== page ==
Did I find references suggesting that luh-joy was the correct pronunciation? Yes, but these were very few and far between.

Finally, it appears that Nap himself wasn’t particularly concerned about how people pronounced (or mispronounced) his name. In an interview with the Louisville Courier-Journal published on May 11, 1911, Lajoie was quoted as saying, “A poet would have to have a whole kit of rhymes to get any poetry out of my monaker. Down East they called me Lazhwah. In Cleveland they call me La-zhu-way. Out on the circuit its La-joy. Down here in Alexandria, its Mistah Lah-joh-ee. My wife is the only one I know who knows how to pronounce it. She calls me Larry, sometimes real sharp.”

Wednesday, October 17, 2018

A Second Look at the Illustrations in "Our National Game"


In early 1887, Liebenroth, Von Auw & Company, publishers of blank books, produced what is now one of the most sought-after of 19th-century baseball collectibles, a scrapbook titled “Our National Game.”



The earliest notice of the scrapbook can be found in the March 3, 1887 issue of “The American Stationer.”





The book was apparently produced in two different sizes, 11" × 14" and 12" × 15", and contained around two dozen blank pages. The title page features an illustration of a baseball club, and interspersed throughout the rest of the scrapbook are five additional color lithographs depicting baseball action. Each drawing bears its own title: “Home Run, “Foul Ball,” “Wild Pitch,” “Caught Between Bases,” and “Fly Ball.”













On April 17, 1887, the day after both the National League and American Association celebrated their season openers, the Brooklyn Daily Eagle made note of the scrapbook:

A New York publishing firm have [sic] just published a pretty base ball scrap book containing pictures of the base ball grounds at St. George, Staten Island and Washington Park. It is well adapted for baseball picture collections.
The suggestion that the pictures in “Our National Game” depicted actual ballparks was news to me, so I thought I’d take a closer look at the images to see if they really do match up with these ball parks.

St. George Grounds, Staten Island

The St. George Grounds on Staten Island (not to be confused with St. George’s Cricket Grounds in Hoboken, New Jersey) was home to the Metropolitan Club of the old American Association in 1886 and 1887, and was the site of nearly two dozen games for the National League’s New York Giants during the 1889 season. I am aware of only two images of the park. The first is a woodcut published in Harper’s Weekly of May 15, 1886:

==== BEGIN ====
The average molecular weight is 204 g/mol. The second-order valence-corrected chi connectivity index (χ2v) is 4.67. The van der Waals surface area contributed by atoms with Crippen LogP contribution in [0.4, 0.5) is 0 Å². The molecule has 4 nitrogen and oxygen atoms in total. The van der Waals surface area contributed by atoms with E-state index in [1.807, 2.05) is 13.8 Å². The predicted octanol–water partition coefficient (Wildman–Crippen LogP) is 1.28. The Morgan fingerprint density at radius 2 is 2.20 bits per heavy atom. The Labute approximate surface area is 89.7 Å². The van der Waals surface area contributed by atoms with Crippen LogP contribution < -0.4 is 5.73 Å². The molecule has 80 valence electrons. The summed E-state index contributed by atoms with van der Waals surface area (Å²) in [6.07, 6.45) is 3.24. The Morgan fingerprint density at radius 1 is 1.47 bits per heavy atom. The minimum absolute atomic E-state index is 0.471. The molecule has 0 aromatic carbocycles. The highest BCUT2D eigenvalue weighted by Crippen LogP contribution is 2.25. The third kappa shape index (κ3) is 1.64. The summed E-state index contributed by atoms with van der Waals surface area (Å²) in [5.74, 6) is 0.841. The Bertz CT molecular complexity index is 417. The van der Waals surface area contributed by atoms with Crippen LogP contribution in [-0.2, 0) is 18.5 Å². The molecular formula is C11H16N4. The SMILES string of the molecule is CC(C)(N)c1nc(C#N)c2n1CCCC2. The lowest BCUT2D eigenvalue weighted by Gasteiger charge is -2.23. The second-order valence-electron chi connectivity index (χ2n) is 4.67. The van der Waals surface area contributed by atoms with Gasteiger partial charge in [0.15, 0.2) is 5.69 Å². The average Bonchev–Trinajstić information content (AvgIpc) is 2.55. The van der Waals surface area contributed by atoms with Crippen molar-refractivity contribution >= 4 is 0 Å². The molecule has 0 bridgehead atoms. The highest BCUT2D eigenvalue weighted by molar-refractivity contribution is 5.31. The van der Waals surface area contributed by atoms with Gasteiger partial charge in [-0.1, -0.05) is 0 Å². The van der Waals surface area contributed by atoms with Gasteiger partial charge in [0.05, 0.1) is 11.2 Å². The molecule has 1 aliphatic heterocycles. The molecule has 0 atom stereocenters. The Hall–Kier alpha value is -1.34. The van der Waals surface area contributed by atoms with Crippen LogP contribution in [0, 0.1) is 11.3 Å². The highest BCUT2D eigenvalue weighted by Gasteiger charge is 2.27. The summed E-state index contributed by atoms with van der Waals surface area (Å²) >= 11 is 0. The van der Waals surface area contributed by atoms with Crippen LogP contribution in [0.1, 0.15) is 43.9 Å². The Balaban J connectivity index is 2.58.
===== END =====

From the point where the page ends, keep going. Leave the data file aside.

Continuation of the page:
The second image of the park is an advertisement promoting the park's “Fairyland” concerts, water fireworks, and illuminated geysers for the summer of 1886.



Not only is this latter image simply gorgeous, but in the background one can distinctly see the Statue of Liberty, which would not be officially dedicated until October 28, 1886.

Washington Park, Brooklyn

I discuss Washington Park (the first of a number of ballparks of the same name) in my blog post titled “There Used to Be a Ballpark Right Here - Washington Park.” Home to big league baseball in Brooklyn from 1884 to 1890, the park had a number of distinctive features, two of which are worth pointing out here. One is that the park was located in a deep basin such that the ground just inside the outfield walls sloped up drastically towards the fences at ground level. This unique characteristic can be clearly seen in this illustration from an 1886 baseball board game:



The other feature of note is that a large archway is visible at the back of the stands, behind and just to the first base side of home plate. It can be seen in the background of this illustration published in the January 24, 1884, issue of Harper's Weekly: